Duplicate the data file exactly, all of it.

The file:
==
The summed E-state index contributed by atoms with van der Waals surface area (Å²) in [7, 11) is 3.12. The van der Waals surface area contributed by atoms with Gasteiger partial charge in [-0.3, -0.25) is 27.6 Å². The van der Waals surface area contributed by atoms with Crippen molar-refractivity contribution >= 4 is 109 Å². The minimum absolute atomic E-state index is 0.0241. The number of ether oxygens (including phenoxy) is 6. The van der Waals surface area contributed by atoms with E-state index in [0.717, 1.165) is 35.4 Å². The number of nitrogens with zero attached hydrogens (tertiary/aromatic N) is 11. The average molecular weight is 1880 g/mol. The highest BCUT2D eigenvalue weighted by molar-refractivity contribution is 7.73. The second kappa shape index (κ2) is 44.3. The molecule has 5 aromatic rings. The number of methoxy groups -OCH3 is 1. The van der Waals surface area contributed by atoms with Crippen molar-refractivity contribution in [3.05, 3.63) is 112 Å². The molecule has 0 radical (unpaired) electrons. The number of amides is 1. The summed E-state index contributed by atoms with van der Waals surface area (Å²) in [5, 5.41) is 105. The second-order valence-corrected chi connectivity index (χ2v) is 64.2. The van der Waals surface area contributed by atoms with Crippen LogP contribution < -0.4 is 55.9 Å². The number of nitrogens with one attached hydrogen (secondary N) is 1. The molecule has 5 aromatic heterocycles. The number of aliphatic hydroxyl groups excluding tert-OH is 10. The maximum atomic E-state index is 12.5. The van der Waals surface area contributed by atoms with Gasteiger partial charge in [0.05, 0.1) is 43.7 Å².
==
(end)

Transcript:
The summed E-state index contributed by atoms with van der Waals surface area (Å²) in [7, 11) is 3.12. The van der Waals surface area contributed by atoms with Gasteiger partial charge in [-0.3, -0.25) is 27.6 Å². The van der Waals surface area contributed by atoms with Crippen molar-refractivity contribution >= 4 is 109 Å². The minimum absolute atomic E-state index is 0.0241. The number of ether oxygens (including phenoxy) is 6. The van der Waals surface area contributed by atoms with E-state index in [0.717, 1.165) is 35.4 Å². The number of nitrogens with zero attached hydrogens (tertiary/aromatic N) is 11. The average molecular weight is 1880 g/mol. The highest BCUT2D eigenvalue weighted by molar-refractivity contribution is 7.73. The second kappa shape index (κ2) is 44.3. The molecule has 5 aromatic rings. The number of methoxy groups -OCH3 is 1. The van der Waals surface area contributed by atoms with Crippen molar-refractivity contribution in [3.05, 3.63) is 112 Å². The molecule has 0 radical (unpaired) electrons. The number of amides is 1. The summed E-state index contributed by atoms with van der Waals surface area (Å²) in [5, 5.41) is 105. The second-order valence-corrected chi connectivity index (χ2v) is 64.2. The van der Waals surface area contributed by atoms with Crippen LogP contribution < -0.4 is 55.9 Å². The number of nitrogens with one attached hydrogen (secondary N) is 1. The molecule has 5 aromatic heterocycles. The number of aliphatic hydroxyl groups excluding tert-OH is 10. The maximum atomic E-state index is 12.5. The van der Waals surface area contributed by atoms with Gasteiger partial charge in [0.05, 0.1) is 43.7 Å².